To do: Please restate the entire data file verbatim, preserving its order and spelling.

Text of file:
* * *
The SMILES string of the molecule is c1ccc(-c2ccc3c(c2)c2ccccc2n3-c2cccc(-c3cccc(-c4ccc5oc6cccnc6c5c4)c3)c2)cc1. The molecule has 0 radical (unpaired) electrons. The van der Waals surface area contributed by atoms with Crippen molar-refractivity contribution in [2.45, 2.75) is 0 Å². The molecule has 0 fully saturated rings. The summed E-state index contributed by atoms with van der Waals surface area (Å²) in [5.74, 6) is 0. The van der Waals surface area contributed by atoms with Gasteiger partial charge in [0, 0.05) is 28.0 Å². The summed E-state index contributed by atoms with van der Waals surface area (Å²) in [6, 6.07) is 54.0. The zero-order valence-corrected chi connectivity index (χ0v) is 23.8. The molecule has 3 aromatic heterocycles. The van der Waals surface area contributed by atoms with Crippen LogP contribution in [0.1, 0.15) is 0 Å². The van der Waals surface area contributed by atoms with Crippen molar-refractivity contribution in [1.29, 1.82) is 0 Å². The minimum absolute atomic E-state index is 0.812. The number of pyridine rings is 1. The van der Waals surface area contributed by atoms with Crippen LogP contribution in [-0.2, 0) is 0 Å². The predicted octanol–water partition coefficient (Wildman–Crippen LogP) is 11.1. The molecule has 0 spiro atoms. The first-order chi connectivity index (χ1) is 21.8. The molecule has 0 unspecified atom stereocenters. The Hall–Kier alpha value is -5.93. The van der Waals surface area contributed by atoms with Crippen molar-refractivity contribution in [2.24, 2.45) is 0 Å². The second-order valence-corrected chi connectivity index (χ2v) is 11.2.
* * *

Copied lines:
The SMILES string of the molecule is c1ccc(-c2ccc3c(c2)c2ccccc2n3-c2cccc(-c3cccc(-c4ccc5oc6cccnc6c5c4)c3)c2)cc1. The molecule has 0 radical (unpaired) electrons. The van der Waals surface area contributed by atoms with Crippen molar-refractivity contribution in [2.45, 2.75) is 0 Å². The molecule has 0 fully saturated rings. The summed E-state index contributed by atoms with van der Waals surface area (Å²) in [5.74, 6) is 0. The van der Waals surface area contributed by atoms with Gasteiger partial charge in [0, 0.05) is 28.0 Å². The summed E-state index contributed by atoms with van der Waals surface area (Å²) in [6, 6.07) is 54.0. The zero-order valence-corrected chi connectivity index (χ0v) is 23.8. The molecule has 3 aromatic heterocycles. The van der Waals surface area contributed by atoms with Crippen LogP contribution in [0.1, 0.15) is 0 Å². The van der Waals surface area contributed by atoms with Crippen molar-refractivity contribution in [1.29, 1.82) is 0 Å². The minimum absolute atomic E-state index is 0.812. The number of pyridine rings is 1. The van der Waals surface area contributed by atoms with Crippen LogP contribution in [-0.2, 0) is 0 Å². The predicted octanol–water partition coefficient (Wildman–Crippen LogP) is 11.1. The molecule has 0 spiro atoms. The first-order chi connectivity index (χ1) is 21.8. The molecule has 0 unspecified atom stereocenters. The Hall–Kier alpha value is -5.93. The van der Waals surface area contributed by atoms with Crippen molar-refractivity contribution in [2.24, 2.45) is 0 Å². The second-order valence-corrected chi connectivity index (χ2v) is 11.2.